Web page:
Prejudice in the Primary Classroom


I am mixed race (half black, half white) and as a child I don’t remember experiencing racism or prejudice within my predominately white school. I was once called a derogatory term that was not related to my actual race but I didn’t understand. It wasn’t until high school and now has an adult that I began to experience it or at least become more aware of it towards others.

As a teenager I often had to point out to friends and their families that racism wasn’t only towards black people and that making assumptions about immigrants was equally offensive.

I remember once being in a friend’s car and her mother looking at the expensive car next to us at the traffic lights, eyeing up the Asian driver who must have been in his early 20s and saying “drug money”. She honestly didn’t understand what was wrong with this statement. She is a lovely person, but this is the problem… People have no idea they are prejudiced and assume they are not because they are kind. They exclaim “But I’m not racist! I’m a nice person! I have black friends!”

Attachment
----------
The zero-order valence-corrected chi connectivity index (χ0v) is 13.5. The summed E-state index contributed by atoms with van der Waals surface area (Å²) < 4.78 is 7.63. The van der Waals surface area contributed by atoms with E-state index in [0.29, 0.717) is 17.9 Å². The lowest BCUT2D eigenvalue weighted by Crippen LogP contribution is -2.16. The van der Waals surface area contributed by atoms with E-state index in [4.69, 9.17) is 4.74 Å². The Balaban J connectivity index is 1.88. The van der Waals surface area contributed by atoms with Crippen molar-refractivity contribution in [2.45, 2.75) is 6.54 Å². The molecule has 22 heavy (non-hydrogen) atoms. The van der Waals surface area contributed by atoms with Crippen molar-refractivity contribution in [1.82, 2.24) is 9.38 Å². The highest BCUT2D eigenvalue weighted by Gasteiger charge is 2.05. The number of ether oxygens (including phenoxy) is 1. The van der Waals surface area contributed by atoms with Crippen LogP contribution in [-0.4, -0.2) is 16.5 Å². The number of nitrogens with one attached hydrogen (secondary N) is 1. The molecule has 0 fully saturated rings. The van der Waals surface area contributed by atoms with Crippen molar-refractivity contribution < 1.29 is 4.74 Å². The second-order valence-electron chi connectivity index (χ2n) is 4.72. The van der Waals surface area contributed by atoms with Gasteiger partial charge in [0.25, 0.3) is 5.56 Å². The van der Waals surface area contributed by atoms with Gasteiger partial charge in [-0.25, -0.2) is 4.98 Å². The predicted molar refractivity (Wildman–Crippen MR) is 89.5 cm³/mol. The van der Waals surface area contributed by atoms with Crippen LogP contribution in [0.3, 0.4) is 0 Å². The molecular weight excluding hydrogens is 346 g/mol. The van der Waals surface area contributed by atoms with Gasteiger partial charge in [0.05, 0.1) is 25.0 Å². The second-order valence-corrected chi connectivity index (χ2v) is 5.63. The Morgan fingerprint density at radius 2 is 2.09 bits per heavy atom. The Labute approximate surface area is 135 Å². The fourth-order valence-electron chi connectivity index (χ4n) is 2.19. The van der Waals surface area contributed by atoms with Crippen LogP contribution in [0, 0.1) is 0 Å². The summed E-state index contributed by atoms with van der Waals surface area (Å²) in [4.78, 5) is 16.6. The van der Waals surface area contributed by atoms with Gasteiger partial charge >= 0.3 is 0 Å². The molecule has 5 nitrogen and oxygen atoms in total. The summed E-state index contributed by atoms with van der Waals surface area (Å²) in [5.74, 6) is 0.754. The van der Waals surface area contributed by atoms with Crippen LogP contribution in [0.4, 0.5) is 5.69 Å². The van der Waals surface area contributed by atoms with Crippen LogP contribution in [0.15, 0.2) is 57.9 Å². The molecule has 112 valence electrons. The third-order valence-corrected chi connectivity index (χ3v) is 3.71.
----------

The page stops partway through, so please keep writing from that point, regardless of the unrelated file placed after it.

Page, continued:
When I point out comments that are prejudicial, people are instantly defensive. I am not calling them a racist or implying they are malicious in intent. I am saying that the judgement they have made is unfair and based on skin colour, religion, age, gender, to name but a few and therefore prejudiced; as they do not know the person they have just judged. I am not claiming I am without prejudice. Everyone is prejudiced. The problem is when it is hurtful and offensive.

This is exactly why I think it is important to teach children about prejudice and discuss it.

I watched a programme once where several children were shown a picture of 4 smiling children, in identical school uniforms, they had never met. A white boy, 2 white girls, and a black boy. They then asked them a series of questions and asked them to justify their answers.